Comparative Legilinguistics (International Journal for Legal Communication) is published four times a year by the Faculty of Modern Languages and Literatures, Adam Mickiewicz University, Poznań, Poland. We are pathfinders in mapping the contours of legal linguistics and legal translation especially in its comparative aspects. Comparative Legilinguistics is equally devoted to forensic linguistics, theory of the law and the intersection of legal language and legal translation. We welcome submissions in English, French and German. Guest edited volumes at the request of the guest editor may be published in Italian, Polish, Russian and Chinese. The reviews are stored in the journal’s editorial office. The articles are peer-reviewed by two reviewers (double-blind review) via our online submission platform with well-established expert reviewers from all over the world. The editors reserve the right to appoint a third reviewer in case of doubts. The editorial board reserves the right to publish selected articles without two reviews. We reserve a right to have one review in cases where the topic of the paper is very niche and it is not possible to find two competent reviewers.


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Ministry of Education and Science (2021): 20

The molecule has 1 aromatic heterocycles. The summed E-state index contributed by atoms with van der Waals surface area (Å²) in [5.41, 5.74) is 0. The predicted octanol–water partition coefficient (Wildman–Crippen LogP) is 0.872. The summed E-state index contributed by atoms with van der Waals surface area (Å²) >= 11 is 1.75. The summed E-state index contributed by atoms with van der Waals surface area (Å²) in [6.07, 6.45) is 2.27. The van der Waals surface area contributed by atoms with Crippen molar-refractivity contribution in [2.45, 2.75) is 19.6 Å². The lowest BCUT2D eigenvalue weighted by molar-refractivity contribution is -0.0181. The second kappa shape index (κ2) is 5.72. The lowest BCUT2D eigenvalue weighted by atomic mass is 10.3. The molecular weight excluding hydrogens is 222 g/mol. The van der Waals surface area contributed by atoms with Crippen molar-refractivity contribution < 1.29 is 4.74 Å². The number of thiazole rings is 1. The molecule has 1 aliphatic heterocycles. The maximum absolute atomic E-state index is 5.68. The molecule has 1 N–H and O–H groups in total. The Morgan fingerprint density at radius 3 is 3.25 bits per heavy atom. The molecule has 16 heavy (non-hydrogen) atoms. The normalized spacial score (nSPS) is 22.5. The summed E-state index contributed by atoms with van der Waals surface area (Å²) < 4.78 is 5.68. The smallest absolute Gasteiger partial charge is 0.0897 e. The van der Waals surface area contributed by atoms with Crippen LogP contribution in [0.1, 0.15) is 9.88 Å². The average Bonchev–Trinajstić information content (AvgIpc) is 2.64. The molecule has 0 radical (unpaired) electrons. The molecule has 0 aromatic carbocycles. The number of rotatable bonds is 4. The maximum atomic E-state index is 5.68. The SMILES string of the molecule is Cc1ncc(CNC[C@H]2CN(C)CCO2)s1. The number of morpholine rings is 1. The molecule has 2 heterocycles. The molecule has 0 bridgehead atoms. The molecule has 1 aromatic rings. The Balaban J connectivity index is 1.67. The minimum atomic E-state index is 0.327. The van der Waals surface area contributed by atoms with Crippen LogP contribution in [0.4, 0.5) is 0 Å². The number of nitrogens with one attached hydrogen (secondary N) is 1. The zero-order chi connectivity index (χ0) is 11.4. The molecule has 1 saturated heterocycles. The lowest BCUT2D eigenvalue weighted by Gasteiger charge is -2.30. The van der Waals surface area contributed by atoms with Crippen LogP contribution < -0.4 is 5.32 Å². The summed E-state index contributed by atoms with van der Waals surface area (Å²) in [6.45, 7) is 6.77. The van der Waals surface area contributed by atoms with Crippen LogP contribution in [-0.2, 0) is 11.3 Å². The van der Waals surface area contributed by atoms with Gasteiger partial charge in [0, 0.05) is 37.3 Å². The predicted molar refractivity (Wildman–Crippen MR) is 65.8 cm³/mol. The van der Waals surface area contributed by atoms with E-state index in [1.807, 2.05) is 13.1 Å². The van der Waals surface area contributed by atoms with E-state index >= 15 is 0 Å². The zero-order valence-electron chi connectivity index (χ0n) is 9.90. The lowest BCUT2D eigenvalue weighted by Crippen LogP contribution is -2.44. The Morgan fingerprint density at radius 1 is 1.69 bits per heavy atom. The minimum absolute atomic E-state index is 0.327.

DOI: 10.14746/cl
ISSN: 2080-5926 ISSN (online): 2391-4491
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ARTICLES ARE LICENSED UNDER A CREATIVE COMMONS Creative Commons - Attribution 4.0 International - CC BY 4.0




Chinese trade-related aspects and legal sources in the field of business are some of the most studied topics of sinologists from all over the world, representing, along with other spheres of law and together with the language, the key to the reading of a country, of its roots, its culture and of the political framework which governs it. However, although China is no longer the unexplored place it once was, the difficulties of accessing the Chinese language still remain a significant limitation for those who are interested in the Chinese market. Chinese courts have themselves stated that the clarity of language in business decisions and relationships has become increasingly critical in China. The role of the specialised linguist and the sinologist-jurist are therefore of fundamental importance, in bridging the communication gap between market operators and the market itself. There is increasing evidence that it is an inseparable professional combination that necessarily requires cross-knowledge and skills.